Linkers and conjugation chemistry

Linker and conjugation technology has attracted increasing interest due to its key role in the development of complex (bio)molecules, such as prodrugs, ADCs, SMDCs, PROTACs, codrugs, diagnostic probes, and drug-delivery systems[1]. Linkers, which can be cleavable or noncleavable, connect a functional (bio)molecule with a molecular tag to form a conjugate. The linker’s physicochemical properties must be carefully chosen to enable the function of the (bio)molecule. (Bio)conjugation needs to be compatible with the nature of the linked molecular tag. Symeres has considerable experience in the synthesis of a range of linkers and (bio)conjugates, and we offer our clients a tailor-made solution.

Cleavable linkers
The chemical triggers controlling the cleavage of a linker are of the utmost importance. For example, in the development of ADCs, the linker that connects the antibody to the cytotoxic payload needs to be highly stable in the systemic circulation and efficiently cleaved in the target tissues. To achieve this, different linkers with various chemical triggers have been developed, such as enzyme- and acid-cleavable linkers.

Cleavable linkers often contain, or are used in combination with, a self-immolative group. Self-immolative linkers can spontaneously degrade in response to a specific stimulus. A well-known example of a self-immolative linker is the para-aminobenzyl alcohol group (PAB), which degrades via an electronic cascade process.

We not only offer our clients support in the synthesis, analysis, purification, and conjugation of known linkers, but we also use our considerable experience in the development of new linkers and conjugation to their molecular constructs. An example of this is the synthesis of a new class of tunable, acid-sensitive linkers for the development of nanoparticulate drug-delivery systems[6]. Symeres designed the synthesis of these linkers, based on the trityl protecting group, which allowed the tunable release of the drug under slightly acidic conditions.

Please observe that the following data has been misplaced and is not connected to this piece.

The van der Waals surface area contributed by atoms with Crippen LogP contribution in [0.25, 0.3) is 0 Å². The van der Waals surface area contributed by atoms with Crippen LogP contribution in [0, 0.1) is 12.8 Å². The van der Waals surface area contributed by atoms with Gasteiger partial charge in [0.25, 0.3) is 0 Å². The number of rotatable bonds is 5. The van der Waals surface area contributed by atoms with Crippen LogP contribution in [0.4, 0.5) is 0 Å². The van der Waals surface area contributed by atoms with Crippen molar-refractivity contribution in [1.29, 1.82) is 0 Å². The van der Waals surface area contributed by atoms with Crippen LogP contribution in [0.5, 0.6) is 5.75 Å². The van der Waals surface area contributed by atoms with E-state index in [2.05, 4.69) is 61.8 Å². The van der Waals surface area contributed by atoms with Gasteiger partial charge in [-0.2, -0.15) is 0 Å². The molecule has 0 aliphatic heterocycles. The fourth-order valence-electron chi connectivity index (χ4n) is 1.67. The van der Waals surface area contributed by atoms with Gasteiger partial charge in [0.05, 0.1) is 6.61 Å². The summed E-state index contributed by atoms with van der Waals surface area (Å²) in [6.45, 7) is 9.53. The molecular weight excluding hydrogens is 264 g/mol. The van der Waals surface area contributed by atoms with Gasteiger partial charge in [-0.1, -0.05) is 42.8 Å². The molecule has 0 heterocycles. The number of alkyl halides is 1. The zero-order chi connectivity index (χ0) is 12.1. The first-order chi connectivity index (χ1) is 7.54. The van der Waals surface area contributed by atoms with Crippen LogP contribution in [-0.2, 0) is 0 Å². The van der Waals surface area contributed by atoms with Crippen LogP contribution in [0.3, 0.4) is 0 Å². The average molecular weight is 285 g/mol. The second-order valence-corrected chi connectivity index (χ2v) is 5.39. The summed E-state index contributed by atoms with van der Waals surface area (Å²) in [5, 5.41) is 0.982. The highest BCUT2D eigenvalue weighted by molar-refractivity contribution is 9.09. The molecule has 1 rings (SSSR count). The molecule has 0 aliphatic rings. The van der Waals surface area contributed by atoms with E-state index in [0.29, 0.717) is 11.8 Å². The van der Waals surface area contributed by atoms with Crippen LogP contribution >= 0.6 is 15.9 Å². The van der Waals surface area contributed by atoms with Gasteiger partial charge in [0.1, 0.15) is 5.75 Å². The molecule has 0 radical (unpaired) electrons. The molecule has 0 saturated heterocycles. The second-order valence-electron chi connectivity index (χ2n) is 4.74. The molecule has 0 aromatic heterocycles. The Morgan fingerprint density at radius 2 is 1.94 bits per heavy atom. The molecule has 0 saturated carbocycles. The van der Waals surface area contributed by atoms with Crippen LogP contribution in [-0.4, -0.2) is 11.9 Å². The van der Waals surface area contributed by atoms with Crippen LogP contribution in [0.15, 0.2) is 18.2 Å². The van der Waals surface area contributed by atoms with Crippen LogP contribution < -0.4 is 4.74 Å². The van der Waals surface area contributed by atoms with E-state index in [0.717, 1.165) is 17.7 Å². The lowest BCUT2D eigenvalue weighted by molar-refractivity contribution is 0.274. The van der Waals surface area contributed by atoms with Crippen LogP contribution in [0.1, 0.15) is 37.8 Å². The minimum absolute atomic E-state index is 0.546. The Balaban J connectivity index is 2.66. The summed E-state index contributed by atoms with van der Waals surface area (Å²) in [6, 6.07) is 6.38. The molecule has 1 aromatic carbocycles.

Noncleavable linkers
Noncleavable linkers are characterized by their high stability, and thus, lack a release mechanism. Linkers of various lengths, polarity, stability, and flexibility have been used in different molecular constructs. These can be used in modalities that need to stay intact to fulfill their function, such as PROTACs. There has been increasing interest in these linkers in the ADC area. ADCs containing a noncleavable linker release the payload–linker after ADC internalization and digestion of the antibody by lysosomal enzymes.

Conjugation chemistry
Conjugation chemistry is the synthetic process by which two or more functional (bio)molecules are covalently bound, either via directly attached reactive functional groups or via more remote groups, and bridged by a noncleavable linker. This requires the presence of reactive handles that can react with a specific functional group (amines, sulfhydryls, azides, etc.). The conditions used to perform this conjugation need to be compatible with the nature of the (bio)molecules. A breakthrough development in conjugation is the introduction of bioorthogonal chemistry in chemical biology. Many applications of bioorthogonal conjugation chemistry have been extensively reported in the literature[7],[8] and recently the Nobel prize was awarded to Carolyn Bertozzi, Morten Meldal, and Barry Sharpless for their work on click chemistry.

At Symeres, we have applied all the reported methods in conjugation and click chemistry (see Figure). We also use our synthesis skills to support our clients in the development of new reactive handles for use in (bio)conjugation chemistry. An example is the synthesis of TMTH–sulfoximine (TMTHSI) for copper-free click chemistry published in Chemical Science[9]. With its small size and low hydrophobicity, this reagent can be used in highly aqueous environments. While its reactivity can compete with best-in-class examples in the field, this reagent shows far better stability and can conveniently be functionalized on the sulfoximine to attach a variety of payloads[10].

CliCr® is provided under an intellectual property license from Cristal Therapeutics.

CliCr® is provided under an intellectual property license from Cristal Therapeutics.

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[1] G. Leriche et al., Bioorg. Med. Chem. 2012, 20 , 571–582 DOI:

[2] Z. Su. et al., Acta Pharm. Sin. 2021, 11, 3889-3901 DOI:

[3] T. Nakada et al., Bioorg. Med. Chem. Lett 2016, 26, 1542–1545 DOI:

[4] J. C. Kern et al., J. Am. Chem. Soc 2016, 138, 1430−1445 DOI:

[5] S. C. Jeffrey et al., Bioconjugate Chem 2006, 138, 831−840 DOI:

[6] M. Timmers et al., Bioconjugate Chem. 2022, 33 , 1707–1715 DOI:

[7] G. Hermans et al., WO2022/055351 A1

[8] G. Hermans et al., WO2022/055352 A1

[9] J. Weterings et al., Chem. Sci. 2020, 11 , 9011 DOI:

[10] Synaffix press release

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